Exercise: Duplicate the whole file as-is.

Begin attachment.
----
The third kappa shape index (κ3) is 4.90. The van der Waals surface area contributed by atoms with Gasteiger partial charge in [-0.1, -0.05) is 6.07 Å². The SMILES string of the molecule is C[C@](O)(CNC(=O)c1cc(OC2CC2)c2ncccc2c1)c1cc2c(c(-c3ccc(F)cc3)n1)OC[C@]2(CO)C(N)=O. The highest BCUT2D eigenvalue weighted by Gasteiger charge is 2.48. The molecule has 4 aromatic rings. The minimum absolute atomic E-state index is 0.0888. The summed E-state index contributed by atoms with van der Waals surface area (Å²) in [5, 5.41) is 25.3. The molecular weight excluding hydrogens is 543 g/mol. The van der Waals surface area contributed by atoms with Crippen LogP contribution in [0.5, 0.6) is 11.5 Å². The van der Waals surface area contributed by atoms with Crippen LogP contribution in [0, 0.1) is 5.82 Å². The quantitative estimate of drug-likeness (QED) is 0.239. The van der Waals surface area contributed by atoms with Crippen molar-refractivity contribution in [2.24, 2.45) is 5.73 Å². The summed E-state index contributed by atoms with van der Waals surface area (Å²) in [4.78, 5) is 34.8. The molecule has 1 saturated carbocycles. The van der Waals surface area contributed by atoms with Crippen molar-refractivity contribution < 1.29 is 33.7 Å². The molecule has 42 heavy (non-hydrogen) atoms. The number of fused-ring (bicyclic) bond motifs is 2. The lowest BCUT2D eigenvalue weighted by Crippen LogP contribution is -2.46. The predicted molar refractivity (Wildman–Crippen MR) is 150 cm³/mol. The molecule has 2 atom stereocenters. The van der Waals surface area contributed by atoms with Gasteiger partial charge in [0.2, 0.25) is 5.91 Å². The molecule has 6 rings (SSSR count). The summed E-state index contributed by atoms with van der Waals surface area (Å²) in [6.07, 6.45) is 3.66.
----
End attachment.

The third kappa shape index (κ3) is 4.90. The van der Waals surface area contributed by atoms with Gasteiger partial charge in [-0.1, -0.05) is 6.07 Å². The SMILES string of the molecule is C[C@](O)(CNC(=O)c1cc(OC2CC2)c2ncccc2c1)c1cc2c(c(-c3ccc(F)cc3)n1)OC[C@]2(CO)C(N)=O. The highest BCUT2D eigenvalue weighted by Gasteiger charge is 2.48. The molecule has 4 aromatic rings. The minimum absolute atomic E-state index is 0.0888. The summed E-state index contributed by atoms with van der Waals surface area (Å²) in [5, 5.41) is 25.3. The molecular weight excluding hydrogens is 543 g/mol. The van der Waals surface area contributed by atoms with Crippen LogP contribution in [0.5, 0.6) is 11.5 Å². The van der Waals surface area contributed by atoms with Crippen LogP contribution in [0, 0.1) is 5.82 Å². The quantitative estimate of drug-likeness (QED) is 0.239. The van der Waals surface area contributed by atoms with Crippen molar-refractivity contribution in [2.24, 2.45) is 5.73 Å². The summed E-state index contributed by atoms with van der Waals surface area (Å²) in [4.78, 5) is 34.8. The molecule has 1 saturated carbocycles. The van der Waals surface area contributed by atoms with Crippen molar-refractivity contribution < 1.29 is 33.7 Å². The molecule has 42 heavy (non-hydrogen) atoms. The number of fused-ring (bicyclic) bond motifs is 2. The lowest BCUT2D eigenvalue weighted by Crippen LogP contribution is -2.46. The predicted molar refractivity (Wildman–Crippen MR) is 150 cm³/mol. The molecule has 2 atom stereocenters. The van der Waals surface area contributed by atoms with Gasteiger partial charge in [0.2, 0.25) is 5.91 Å². The molecule has 6 rings (SSSR count). The summed E-state index contributed by atoms with van der Waals surface area (Å²) in [6.07, 6.45) is 3.66.